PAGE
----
Photo credit: SIMcharacters
The SIMCharacters-team first formed in 2009. In 2012, SIMCharacters was established as a company. According to Dr. Schwindt, the importance of teamwork in emergency situations cannot be overestimated. This applies for the work of doctors as well as for founding a company. "When I started, it became clear very quickly that we needed a multiprofessional team with complementary expertise," he recalls. "As a founder, you have to be able to delegate tasks and focus on your expertise."
To finance Pauls development, Schwindt who is on leave of absence from his job at the Medical University Vienna, founded a second company, "SIMCharacters Training", that offers pediatric team-training sessions to hospitals.In addition, the team applied for a number of grants and, for example, came in second at the Best of Biotech Awards 2012 by the austria wirtschaftsservice. The aws also funded SIMCharacters via their pre-seed grant. "All this helped us a lot through the stages of early development and prototyping."
At the moment, SIMCharacters has taken steps to secure more funds. "We are at the stage where we go from prototyping to full-scale production. As helpful as the aws pre-seed grant was in getting us started, finding additional venture capital is not easy. It looks as if we will have a mix between venture capital, additional grants and maybe also crowdfunding. In the future, we may look for a strategic partner who has strong ties to potential customers like teaching-hospitals."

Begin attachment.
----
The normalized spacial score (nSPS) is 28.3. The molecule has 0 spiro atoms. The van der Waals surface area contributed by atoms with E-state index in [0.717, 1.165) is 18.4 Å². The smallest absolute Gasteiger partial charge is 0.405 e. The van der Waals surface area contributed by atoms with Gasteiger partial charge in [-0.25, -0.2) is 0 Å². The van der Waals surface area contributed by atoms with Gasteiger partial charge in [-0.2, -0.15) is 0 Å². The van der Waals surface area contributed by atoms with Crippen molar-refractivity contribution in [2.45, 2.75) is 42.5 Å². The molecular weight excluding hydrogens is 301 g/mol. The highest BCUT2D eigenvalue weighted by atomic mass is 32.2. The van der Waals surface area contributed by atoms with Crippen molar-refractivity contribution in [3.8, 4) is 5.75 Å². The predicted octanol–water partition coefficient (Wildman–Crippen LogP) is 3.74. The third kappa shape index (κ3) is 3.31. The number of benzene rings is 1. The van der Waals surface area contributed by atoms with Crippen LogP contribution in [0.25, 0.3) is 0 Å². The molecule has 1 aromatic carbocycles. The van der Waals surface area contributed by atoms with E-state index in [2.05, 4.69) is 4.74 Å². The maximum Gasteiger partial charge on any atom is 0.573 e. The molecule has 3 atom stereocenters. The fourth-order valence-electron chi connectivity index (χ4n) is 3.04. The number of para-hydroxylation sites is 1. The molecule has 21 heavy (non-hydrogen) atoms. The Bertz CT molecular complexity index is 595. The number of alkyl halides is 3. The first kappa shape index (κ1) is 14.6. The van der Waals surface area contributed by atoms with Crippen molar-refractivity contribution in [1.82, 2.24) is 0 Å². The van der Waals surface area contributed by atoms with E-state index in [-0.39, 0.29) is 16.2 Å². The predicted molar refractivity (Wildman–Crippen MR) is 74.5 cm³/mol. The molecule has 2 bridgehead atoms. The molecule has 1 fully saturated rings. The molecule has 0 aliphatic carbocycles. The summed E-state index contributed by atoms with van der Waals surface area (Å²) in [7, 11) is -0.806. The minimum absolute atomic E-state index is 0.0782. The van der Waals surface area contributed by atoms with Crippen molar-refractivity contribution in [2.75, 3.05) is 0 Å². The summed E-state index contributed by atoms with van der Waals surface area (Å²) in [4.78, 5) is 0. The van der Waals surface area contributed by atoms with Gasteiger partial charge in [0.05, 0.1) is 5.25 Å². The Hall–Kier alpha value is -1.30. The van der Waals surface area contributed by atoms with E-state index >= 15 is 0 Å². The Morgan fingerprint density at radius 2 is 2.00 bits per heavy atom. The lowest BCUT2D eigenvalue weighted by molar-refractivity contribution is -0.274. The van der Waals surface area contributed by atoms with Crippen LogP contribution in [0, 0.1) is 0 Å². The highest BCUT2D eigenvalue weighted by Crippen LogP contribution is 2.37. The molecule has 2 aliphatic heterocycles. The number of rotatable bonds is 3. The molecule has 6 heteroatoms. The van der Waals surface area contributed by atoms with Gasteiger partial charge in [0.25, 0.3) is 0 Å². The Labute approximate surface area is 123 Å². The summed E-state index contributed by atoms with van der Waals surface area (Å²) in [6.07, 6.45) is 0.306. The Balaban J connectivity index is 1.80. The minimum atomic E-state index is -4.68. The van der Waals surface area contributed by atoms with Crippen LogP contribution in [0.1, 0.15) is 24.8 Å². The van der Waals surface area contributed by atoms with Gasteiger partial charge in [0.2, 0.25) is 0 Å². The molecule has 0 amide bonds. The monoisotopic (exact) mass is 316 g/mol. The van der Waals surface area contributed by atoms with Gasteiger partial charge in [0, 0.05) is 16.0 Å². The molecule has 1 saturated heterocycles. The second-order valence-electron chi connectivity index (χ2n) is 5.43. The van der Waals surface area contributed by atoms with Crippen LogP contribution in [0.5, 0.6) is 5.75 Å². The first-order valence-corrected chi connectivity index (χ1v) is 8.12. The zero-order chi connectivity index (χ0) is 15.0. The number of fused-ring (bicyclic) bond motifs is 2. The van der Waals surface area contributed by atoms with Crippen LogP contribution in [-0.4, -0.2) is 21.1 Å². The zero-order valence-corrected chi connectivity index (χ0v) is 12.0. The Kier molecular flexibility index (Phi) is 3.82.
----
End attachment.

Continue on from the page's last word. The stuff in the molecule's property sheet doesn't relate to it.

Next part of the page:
Once Paul is successfully launched, Schwindt and his team want to establish SIMCharacters as a leading company in the field of pediatric simulators. The next product might be a full-term newborn simulator. His long-term goals as an entrepreneur? "At the end of the day, we want to save lives. Economic success and scientific reputation will come as a by-product if our product can successfully achieve that.
After fifteen years in the medical profession, I wished to make a real difference.
"In that next stage of development SIMCharacters will try to get the whole team – development of hardware, software programming and planning – under one roof. "Once we have managed that, we can work together even more effectively."In terms of work-life-balance becoming an entrepreneur did not change a lot. "What doctors and founders of startups have in common are their long working-hours," says Schwindt who is currently working out of his home office in Pressbaum near Vienna. He, however, experienced that the line between his free time and work tends to blur since he is self-employed.
Asked what motivates him as an entrepreneur, Schwindt names curiosity, the opportunity to work creatively, and efficient teamwork. "After fifteen years in the medical profession, I wished to make a real difference, to create something together with a team. As much as I miss working as a doctor, I think that entrepreneurship is definitely the right thing for me at the moment."
This story is brought to you in partnership with aws